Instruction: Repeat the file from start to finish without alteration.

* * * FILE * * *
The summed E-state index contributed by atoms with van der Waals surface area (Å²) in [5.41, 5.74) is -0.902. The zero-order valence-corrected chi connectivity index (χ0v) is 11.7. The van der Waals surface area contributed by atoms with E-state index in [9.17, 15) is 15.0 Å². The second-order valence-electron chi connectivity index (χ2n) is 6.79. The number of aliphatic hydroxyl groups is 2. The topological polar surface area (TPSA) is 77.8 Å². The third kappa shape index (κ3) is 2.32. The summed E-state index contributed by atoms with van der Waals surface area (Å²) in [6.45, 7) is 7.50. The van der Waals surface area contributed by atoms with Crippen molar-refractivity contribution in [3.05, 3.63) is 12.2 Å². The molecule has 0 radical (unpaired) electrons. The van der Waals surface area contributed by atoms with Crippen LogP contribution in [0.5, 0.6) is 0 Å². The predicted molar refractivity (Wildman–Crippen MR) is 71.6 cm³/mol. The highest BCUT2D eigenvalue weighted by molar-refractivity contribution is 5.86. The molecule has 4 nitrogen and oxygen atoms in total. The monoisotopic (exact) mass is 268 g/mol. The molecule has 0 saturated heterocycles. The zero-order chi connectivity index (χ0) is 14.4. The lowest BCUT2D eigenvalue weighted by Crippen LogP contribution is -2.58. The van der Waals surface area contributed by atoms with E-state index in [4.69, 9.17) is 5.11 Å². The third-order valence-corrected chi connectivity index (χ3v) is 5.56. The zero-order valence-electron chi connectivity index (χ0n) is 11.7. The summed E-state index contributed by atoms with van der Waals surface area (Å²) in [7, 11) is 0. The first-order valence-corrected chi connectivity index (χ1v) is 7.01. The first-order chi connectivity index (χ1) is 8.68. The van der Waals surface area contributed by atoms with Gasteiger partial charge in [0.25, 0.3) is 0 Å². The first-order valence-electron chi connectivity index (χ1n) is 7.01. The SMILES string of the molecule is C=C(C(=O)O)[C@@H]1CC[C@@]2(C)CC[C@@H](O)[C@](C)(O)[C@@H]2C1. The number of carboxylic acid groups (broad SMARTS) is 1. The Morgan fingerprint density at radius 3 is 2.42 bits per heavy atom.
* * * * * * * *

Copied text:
The summed E-state index contributed by atoms with van der Waals surface area (Å²) in [5.41, 5.74) is -0.902. The zero-order valence-corrected chi connectivity index (χ0v) is 11.7. The van der Waals surface area contributed by atoms with E-state index in [9.17, 15) is 15.0 Å². The second-order valence-electron chi connectivity index (χ2n) is 6.79. The number of aliphatic hydroxyl groups is 2. The topological polar surface area (TPSA) is 77.8 Å². The third kappa shape index (κ3) is 2.32. The summed E-state index contributed by atoms with van der Waals surface area (Å²) in [6.45, 7) is 7.50. The van der Waals surface area contributed by atoms with Crippen molar-refractivity contribution in [3.05, 3.63) is 12.2 Å². The molecule has 0 radical (unpaired) electrons. The van der Waals surface area contributed by atoms with Crippen LogP contribution in [0.5, 0.6) is 0 Å². The predicted molar refractivity (Wildman–Crippen MR) is 71.6 cm³/mol. The highest BCUT2D eigenvalue weighted by molar-refractivity contribution is 5.86. The molecule has 4 nitrogen and oxygen atoms in total. The monoisotopic (exact) mass is 268 g/mol. The molecule has 0 saturated heterocycles. The zero-order chi connectivity index (χ0) is 14.4. The lowest BCUT2D eigenvalue weighted by Crippen LogP contribution is -2.58. The van der Waals surface area contributed by atoms with E-state index in [4.69, 9.17) is 5.11 Å². The third-order valence-corrected chi connectivity index (χ3v) is 5.56. The zero-order valence-electron chi connectivity index (χ0n) is 11.7. The summed E-state index contributed by atoms with van der Waals surface area (Å²) in [7, 11) is 0. The first-order valence-corrected chi connectivity index (χ1v) is 7.01. The first-order chi connectivity index (χ1) is 8.68. The van der Waals surface area contributed by atoms with Gasteiger partial charge in [0.25, 0.3) is 0 Å². The first-order valence-electron chi connectivity index (χ1n) is 7.01. The SMILES string of the molecule is C=C(C(=O)O)[C@@H]1CC[C@@]2(C)CC[C@@H](O)[C@](C)(O)[C@@H]2C1. The number of carboxylic acid groups (broad SMARTS) is 1. The Morgan fingerprint density at radius 3 is 2.42 bits per heavy atom.